- I did a Google search for “Mission Aligned SFER” and University of North Carolina-Chapel Hill’s SFER Chapter’s Constitution came up that mentions “Mission Aligned”
- Article II- Affiliations
- Section 1: SFER UNC-CH affiliates with the national chapter of Students for Education Reform, Inc. and carries out the mission of Students for Education Reform, Inc. on the campus of University of North Carolina at Chapel Hill.
- Section 2: SFER UNC-CH should strive to embody the Students for Education Reform, Inc. Statement of Principles. (See Appendix A)
- Section 3: Students for Education Reform, Inc. will provide access to following to SFER UNC-CH: recruitment support, professional development for chapter leaders, financial support, brand identity, access to national contacts, and programming/alignment support.
- Section 4: Students for Education Reform-University of North Carolina at Chapel Hill will work towards mission alignment by having senior chapter leaders sign onto the Students for Education Reform mission and Statement of Principles. (See Appendix A)
- And yes, the “Mission Aligned” is much like the policies listed on their website.
- He\She brought to my attention that the majority of the new chapters that were started this past year were by freshmen or sophomores. There was one instance when a freshman was hesitant in starting a chapter because she didn’t feel she knew enough about ed reform & ed policy to start a brand new organization on campus. She even suggested to SFER National that someone with more experience and understood the process started the chapter. Yet, she was eventually so pressured into doing it by SFER National that she eventually gave in and started the chapter.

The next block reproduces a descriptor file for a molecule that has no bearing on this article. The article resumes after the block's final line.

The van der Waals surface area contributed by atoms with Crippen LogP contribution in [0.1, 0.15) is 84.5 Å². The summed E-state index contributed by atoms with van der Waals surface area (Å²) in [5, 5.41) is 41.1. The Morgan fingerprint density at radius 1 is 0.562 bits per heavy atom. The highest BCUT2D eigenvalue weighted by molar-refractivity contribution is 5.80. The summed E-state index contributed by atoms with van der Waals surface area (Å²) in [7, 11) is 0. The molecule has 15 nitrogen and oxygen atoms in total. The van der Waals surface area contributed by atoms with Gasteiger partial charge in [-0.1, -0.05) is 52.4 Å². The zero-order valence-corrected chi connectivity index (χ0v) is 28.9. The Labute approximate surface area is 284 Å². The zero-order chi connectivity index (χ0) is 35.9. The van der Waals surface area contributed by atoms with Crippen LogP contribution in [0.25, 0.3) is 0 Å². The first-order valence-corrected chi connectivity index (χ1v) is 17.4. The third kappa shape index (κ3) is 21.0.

- The person I spoke to also made a great point that many of us in upper level grades know that education reform is such a complex topic. Many of our current beliefs are not what we had when we were fresh out of high school. By recruiting freshmen to start a brand new chapter, it is most likely that student hasn’t had time to see all sides of the education reform debate. They have had minimal experience in the education reform discussion. Thus, by reaching out to younger students to lead these chapters, they are more likely to advocate the information SFER National is handing to them without critically thinking about them. As the person I spoke to on the phone said, “It’s a lot easier to trust what Catharine and Alexis tells them.” [Note - this is not the same as saying older = smarter, just bringing up the idea that understanding\seeing all sides of the debate, researching takes time.]
- Yes, we both recognize that there are other reasons for recruiting freshmen, but when it comes to a topic as serious as education and students, this shouldn’t be looked over
- He\She also brought up the point that the policies SFER often advocates for sounds good policy wise, but at the classroom level it’s a big risk. He\She stated that “there’s no point putting money into programs that are proven not successful to all.” (To put this statement into context, he\she was referring to vouchers).
- He\She believes that the policies on SFER’s website are too vague (Note- This is a common complaint by a few other SFER members I’ve spoken to. As well as students at other universities who have e-mailed me stating the vagueness of SFER automatically turns them off)
- Their particular chapter disagrees with policies SFER national advocates for
- His\Her Chapter’s stance on Unions: “Because we’re older, we had a lot more time to think about our opinions, and come out with our own ideas. The union is not the enemy. Teachers are not the enemy. A lot of freshmen come in believing that unions are evil, when that is not true. Some of the SFER chapters are falling so in line with that thought. If you were recruited as a freshmen, and someone is going to reinforce that in your mind, you’ll never have time to critically think how Unions are beneficial. Even myself when I was fresh out of high school, I believed Unions were the root of all evil—I even thought that was a unique view. When you take the time to do the research & be critical, what it means to say that we shouldn’t have teachers unions, it doesn’t make any sense. It’s not fair to vilanize them. In one of my classes we were doing case studies, and there was on instance when teacher wanted to teach that using “gay” as a derogatory term was wrong. The child told the parent, and the parent called the school to complain. But, because the teacher was in a union, she was protected. Unions help teachers that are trying to do what’s right, they shouldn’t be afraid of losing their job when they want to do that.”